I know it’s a little late, but I’ve finally compiled my summer reading list.
There are a lot of heavy books on the list this season (…literally…) So in an effort to calm my nerves, I’ve done some quick figuring.
There are a total of 4,952 pages this summer. I took the largest book(Rushdoony’s Institutes) and figured the average words per page at 430. So, 4,952 x 430 = 2,129,360 words. I read comfortably (thanks to the EyeQ program) at around 550 words per minute, but sometimes if the material is hard or I have trouble focusing, I may drop to as low as 400 wpm. So, 2,129,360 words read at 400 wpm is 5,323.4 minutes worth of reading, or…88.7 hours, or…roughly 4 straight days of reading.
And, that’s not so bad…
So here’s the list. I’ll try reading them in the following order, although that may change:
Van Til’s Apologetic: Readings and Analysis – by Greg Bahnsen
You really can’t be an accomplished Presuppositional Christian apologist without reading this book. I’ve put it off long enough. I am almost done with it, and so I didn’t count it in the above calculations.
God and Other Minds – Alvin Plantinga
I’m familiar with Plantinga from reading some of his articles, snippets of books, and hearing his lectures, but I’ve never actually sat down and read an entire book of his. I am interested in this one particularly for his discussion of the cosmological argument. I hope to read it while Dr. Bahnsen’s discussion of Van Til is still fresh in my noggin.
Individuals – P.F. Strawson
A contemporary philosopher who deals in metaphysics and transcendental arguments, Strawson’s name and works are thrown around in discussions about Presuppositional arguments. I read about him in Michael Butler’s famous article on the Transcendental Argument for God. If I can make it through Plantinga, Strawson shouldn’t be much worse.
The Institutes of Biblical Law – R.J. Rushdoony
I’ve read a lot of books on Theonomy, and listened to hours upon hours of Rushdoony’s lectures, but I’ve never sat down and read this…probably his most important…book! How dare I drive around with a sticker that says: “read Rushdoony” if I haven’t read his best (and largest) book? This promises to help focus my thoughts on the Bible as I read other political books this summer.
The Great Depression – Murry Rothbard
Honestly, economics isn’t my favorite, and so I’ve been avoiding this book. No more! This summer, I’m tackling it with a passion. In the future, when some punk tells me that WWII (along with Roosevelt’s brilliant mind), brought us out of the “Great Depression”…I’ll be ready to challenge him.
The Conservative Mind: from Burke to Eliot – Russel Kirk
This is a big book, but promises to be a quick read. I love overviews and commentaries on history because you get the big picture. Kirk is a conservative, though his worldview isn’t as consistent as I would like. Nevertheless, I hope to get a feel for what has happened within the American conservative movement.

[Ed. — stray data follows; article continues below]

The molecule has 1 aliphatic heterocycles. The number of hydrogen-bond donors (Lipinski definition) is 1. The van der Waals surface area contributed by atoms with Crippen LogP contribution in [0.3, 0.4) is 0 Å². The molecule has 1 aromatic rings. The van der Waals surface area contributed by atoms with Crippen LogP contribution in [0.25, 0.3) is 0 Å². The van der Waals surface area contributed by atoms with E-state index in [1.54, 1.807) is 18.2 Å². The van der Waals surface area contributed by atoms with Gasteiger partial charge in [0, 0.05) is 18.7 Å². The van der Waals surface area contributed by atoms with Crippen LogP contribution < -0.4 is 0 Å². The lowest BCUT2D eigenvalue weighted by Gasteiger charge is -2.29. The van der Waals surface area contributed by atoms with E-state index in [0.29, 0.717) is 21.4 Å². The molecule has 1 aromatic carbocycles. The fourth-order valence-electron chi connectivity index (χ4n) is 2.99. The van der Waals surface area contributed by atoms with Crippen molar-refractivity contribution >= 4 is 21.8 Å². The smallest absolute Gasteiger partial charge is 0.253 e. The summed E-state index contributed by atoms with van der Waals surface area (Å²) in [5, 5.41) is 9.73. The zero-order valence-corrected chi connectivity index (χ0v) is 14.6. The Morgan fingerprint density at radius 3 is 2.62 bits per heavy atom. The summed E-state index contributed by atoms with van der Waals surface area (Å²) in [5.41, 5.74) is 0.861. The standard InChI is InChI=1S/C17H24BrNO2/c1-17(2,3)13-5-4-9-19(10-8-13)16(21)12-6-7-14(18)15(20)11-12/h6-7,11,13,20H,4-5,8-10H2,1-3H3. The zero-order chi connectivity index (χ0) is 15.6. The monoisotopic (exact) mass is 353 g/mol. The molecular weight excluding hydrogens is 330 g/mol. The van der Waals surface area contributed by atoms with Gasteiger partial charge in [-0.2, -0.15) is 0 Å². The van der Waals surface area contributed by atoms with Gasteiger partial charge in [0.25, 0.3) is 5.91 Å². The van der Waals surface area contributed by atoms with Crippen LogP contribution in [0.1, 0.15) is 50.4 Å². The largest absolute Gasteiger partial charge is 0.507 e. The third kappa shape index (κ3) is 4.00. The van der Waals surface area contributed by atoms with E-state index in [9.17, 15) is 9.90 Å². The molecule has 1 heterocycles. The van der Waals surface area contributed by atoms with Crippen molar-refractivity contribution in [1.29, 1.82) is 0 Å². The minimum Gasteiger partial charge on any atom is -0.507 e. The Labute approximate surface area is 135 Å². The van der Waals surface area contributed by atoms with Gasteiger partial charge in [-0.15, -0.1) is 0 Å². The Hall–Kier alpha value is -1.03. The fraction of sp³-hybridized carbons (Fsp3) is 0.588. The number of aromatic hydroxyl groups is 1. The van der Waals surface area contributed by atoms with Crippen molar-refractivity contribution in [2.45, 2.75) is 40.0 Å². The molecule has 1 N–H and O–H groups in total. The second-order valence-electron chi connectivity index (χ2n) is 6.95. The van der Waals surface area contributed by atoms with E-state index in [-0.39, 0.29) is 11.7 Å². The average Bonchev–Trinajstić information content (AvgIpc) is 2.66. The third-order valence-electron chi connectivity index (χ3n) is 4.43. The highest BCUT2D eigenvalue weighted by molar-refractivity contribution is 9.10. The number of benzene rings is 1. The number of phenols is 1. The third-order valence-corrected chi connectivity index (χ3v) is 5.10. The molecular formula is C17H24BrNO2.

Reappraising the Right: The Past and Future of American Conservatism – George H. Nash
Nash is another conservative commentator who may not be as consistent (or Christian) as I would like, but along the same lines as Kirk, this promises to be an overarching look at the conservative movement as well as help provide insight into the thinking of modern intellectuals. I don’t think American conservatism has a future without Christ…I bet Nash disagrees. We’ll see.
Albion’s Seed – D.H. Fischer
Probably the thickest book of all this summer, Albion’s seed is intimidating, yet fascinating at the same time. The subject matter looks very interesting but the length has been a turn off for quite awhile. Well…no more! Fischer provides an indepth view of how British and European culture evolved once arriving in America. I hope to learn much about my community and family and see where many of our rituals and traditions came from.
The remaining books are all about the French Revolution or the ideology surrounding it. I hope to trace the development and dark history of egalitarianism as it grew and manifested during those years, and how it is interacting with society today. This study will be a very powerful intellectual weapon in the war against egalitarian liberalism.
Reflections on the Revolution in France – Edmund Burke
The Ancien Regime and the Revolution – Alexis De Tocqueville
Robespierre: The Fool as Revolutionary – Otto Scott
Rousseau and Romanticism – Irving Babbitt
The Social Contract – Jean-Jacques Rousseau
Discourse on the Origin of Inequality – Jean-Jacques Rousseau
All of these books are on my shelf and waiting to be read. I can’t wait to dive into them. I will, of course, continue to work on improving my reading speed by using the EyeQ speed reading program, and I’ll likely throw some fictions into the mix to break up the time. I am going to read The Tale of Despereaux at some point, and write up a review on it, probably this weekend after I finish Bahnsen’s book on Van Til.
I have no idea what sort of person I’ll be after reading all this…but, I hope it’s a better one!